Tech Hiring Guide: Network Administrator

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Network Administrator

NetworkAdministratorNetwork administrators, like their system counterparts, are also in the operations and support side of an organization.  Network admins don’t typically get involved directly with user or customers, but work closely with sysadmins and other engineers.  This role’s main focus is on the network components of the technology and software infrastructure.

It is unlikely to see network admins in an organization that has a cloud platform setup, since their main responsibility is to make sure that hardware is set up correctly and that important systems have enough bandwidth and redundancy to serve requests quickly.  In other words, this role involves understanding and setting up hardware and the topology of how that hardware is connected. In the cloud, all of that hardware is obscured, which is why you don’t see this role at cloud-based companies.

This role also has some certifications for different types of hardware, like configuring routers and switches, but many of these are not required since most network administrators don’t specialize in one type of networking technology.  In smaller organizations, this role can also encompass sysadmin responsibilities, like setting up and maintaining printers, firewalls, WANs, IP phones, and mobile networks.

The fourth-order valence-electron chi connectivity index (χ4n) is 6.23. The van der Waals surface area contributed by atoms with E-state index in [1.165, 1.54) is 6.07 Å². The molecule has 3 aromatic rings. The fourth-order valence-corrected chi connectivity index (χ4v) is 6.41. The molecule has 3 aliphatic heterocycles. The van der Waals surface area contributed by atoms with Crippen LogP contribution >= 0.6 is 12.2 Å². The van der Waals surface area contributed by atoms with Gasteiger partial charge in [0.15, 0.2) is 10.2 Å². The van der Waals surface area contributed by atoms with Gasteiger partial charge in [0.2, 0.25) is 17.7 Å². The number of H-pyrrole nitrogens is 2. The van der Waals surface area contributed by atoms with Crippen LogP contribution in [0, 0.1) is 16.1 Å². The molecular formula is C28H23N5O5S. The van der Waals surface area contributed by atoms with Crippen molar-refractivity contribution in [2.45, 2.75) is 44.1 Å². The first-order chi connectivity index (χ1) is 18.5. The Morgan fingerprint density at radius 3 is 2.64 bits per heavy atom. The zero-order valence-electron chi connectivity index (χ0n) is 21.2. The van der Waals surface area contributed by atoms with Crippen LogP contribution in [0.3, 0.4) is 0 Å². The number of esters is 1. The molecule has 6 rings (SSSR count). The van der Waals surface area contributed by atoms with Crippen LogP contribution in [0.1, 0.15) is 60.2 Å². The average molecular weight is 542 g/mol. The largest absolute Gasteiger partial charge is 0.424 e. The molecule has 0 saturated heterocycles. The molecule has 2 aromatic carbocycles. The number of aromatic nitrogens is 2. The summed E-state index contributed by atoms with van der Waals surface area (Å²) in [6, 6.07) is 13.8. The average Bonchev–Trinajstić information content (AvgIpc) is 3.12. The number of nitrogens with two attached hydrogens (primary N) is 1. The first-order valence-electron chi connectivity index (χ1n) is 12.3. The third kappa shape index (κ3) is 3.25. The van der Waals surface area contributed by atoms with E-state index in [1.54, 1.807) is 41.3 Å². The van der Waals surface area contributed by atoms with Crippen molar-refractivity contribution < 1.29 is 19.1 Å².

Questions for Network Administrators:

  • Q: What is a network?
    A: It never hurts to start with the basics. If the answer is satisfactory, follow up with “what is a router?”  A router is like the air traffic control at the airport; it routes planes to the right terminal.
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  • Q: How does DNS work?
    A: DNS is core to how the Internet works.  It stands for Domain Name System and is the primary mechanism that makes sure a web address (like www.dice.com) ends up in the right place so that the site shows up in the web browser.
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  • Q: What are some important considerations when designing an office network?
    A: A good candidate will ask questions and mention things like making sure everyone has the resources they need to do their job.  Ask about past experiences and mistakes, and what they learned from those challenges.

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